2011 Pay Raise Poker Chip
Mike Causey | Federal News Radio
January 11, 2010
Fed-watchers will be checking President Obama’s budget or State of the Union address for clues of a possible link between the size of the next pay raise and soon-to-be-proposed major overhaul of the federal civil service system.
Well-plugged in folks, like Politicio, are reporting that after a year of massive spending (to both save the economy and pump a little pork in key places) the administration will focus on holding down federal spending.
Pay raises for millions of federal civilian and military personnel are a big ticket item each year. And in an election year giving feds raises (even small ones) don’t win friends and influence people in most parts of the country.
The administration wants to revamp and streamline the way civil servants are hired, paid and promoted. Some of the changes will be relatively easy fixes. But many, if not most, of the proposed changes, still a work in progress, could be a very hard sell to federal workers and especially to unions representing rank and file employees and professional organizations representing managers and top career executives.
The political irony is that if the Bush administration proposed the same things most would be dead on arrival at Capitol Hill. But because the Obama administration is fed-friendly, union opposition (even if intense) is likely to be quieter, at least on the surface.
So what’s the link between civil service reform and the 2011 pay raise? Maybe a lot, maybe nothing. But look at what did and didn’t happen last year.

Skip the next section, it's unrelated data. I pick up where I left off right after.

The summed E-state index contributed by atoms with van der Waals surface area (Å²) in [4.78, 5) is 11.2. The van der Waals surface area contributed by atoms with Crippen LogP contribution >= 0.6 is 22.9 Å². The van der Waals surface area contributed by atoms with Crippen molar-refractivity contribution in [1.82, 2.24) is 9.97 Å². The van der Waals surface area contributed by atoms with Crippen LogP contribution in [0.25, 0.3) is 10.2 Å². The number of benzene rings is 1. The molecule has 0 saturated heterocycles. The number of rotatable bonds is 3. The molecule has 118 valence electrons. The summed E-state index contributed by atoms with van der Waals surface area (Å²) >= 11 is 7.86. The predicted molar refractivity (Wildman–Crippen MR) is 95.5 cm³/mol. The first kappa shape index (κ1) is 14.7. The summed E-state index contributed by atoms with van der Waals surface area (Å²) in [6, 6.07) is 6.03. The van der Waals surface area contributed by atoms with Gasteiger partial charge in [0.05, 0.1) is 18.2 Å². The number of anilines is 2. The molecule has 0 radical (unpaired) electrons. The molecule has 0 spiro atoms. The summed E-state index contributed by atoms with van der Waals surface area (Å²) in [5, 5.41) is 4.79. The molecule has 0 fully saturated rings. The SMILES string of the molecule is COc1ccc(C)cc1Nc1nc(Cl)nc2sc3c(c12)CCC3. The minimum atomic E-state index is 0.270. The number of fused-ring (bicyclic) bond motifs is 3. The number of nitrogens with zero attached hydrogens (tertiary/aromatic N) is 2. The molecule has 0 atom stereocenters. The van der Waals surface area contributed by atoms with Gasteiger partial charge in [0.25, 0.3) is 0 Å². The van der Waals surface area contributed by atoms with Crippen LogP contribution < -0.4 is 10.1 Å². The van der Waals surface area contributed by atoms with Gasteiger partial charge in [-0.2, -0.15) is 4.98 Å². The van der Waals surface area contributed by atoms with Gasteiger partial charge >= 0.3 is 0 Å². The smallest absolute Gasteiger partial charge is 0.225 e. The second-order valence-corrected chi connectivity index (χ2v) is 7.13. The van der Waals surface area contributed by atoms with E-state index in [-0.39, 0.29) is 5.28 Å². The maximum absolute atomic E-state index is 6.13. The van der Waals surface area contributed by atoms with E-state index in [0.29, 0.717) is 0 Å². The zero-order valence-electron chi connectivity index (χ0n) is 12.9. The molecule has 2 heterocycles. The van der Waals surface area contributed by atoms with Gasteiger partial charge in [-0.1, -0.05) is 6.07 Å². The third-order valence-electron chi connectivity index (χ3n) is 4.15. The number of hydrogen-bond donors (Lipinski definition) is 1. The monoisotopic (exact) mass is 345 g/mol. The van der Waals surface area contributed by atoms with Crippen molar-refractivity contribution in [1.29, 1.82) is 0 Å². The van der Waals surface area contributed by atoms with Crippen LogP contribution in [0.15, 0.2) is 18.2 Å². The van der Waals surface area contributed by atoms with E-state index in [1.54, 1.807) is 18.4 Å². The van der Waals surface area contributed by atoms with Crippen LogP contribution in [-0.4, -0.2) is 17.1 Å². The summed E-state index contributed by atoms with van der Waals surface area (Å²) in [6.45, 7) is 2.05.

Federal workers won the biggest package of benefit changes and improvements, ever, from Congress and the White House. By the same token the 2010 raise proposed by the President, and upheld by Congress, was the smallest in years. Was there a link?
Some insiders believe the unions (reluctantly) accepted the 2 percent federal pay raise (while the military got 3.9 percent) in return for passage of legislation that grants FERS employees retirement credit for unused sick leave, and other improvements.
The administration said last August it was opposed to the sick-leave-credit bill. But lobbyists on both sides of the issues said that the amount of the 2010 pay raise was the 2,000 pound elephant in the negotiating room.
Most federal and postal unions tangled early and often with the Bush administration on everything from pay to policy. Unions were especially outraged by the imposition of the National Security Personnel System, which is now in the process of being dismantled, at the Defense Department.
Federal unions were and are elated to have a Democratic White House, and Congress. It paid off last year with the vast array of perks that became law. It also paid off with major changes to federal sick leave/retirement rules, and improvements in the Thrift Savings Plan.
But times could be leaner this year. If the administration puts the emphasis on frugality in government, the next federal pay raise will definitely be on the table as a bargaining chip.
Congress and the White House could offer federal unions a juicy bone. Maybe like a proposal to let feds and postal workers to roll unused annual or sick leave into their 401(k) plan.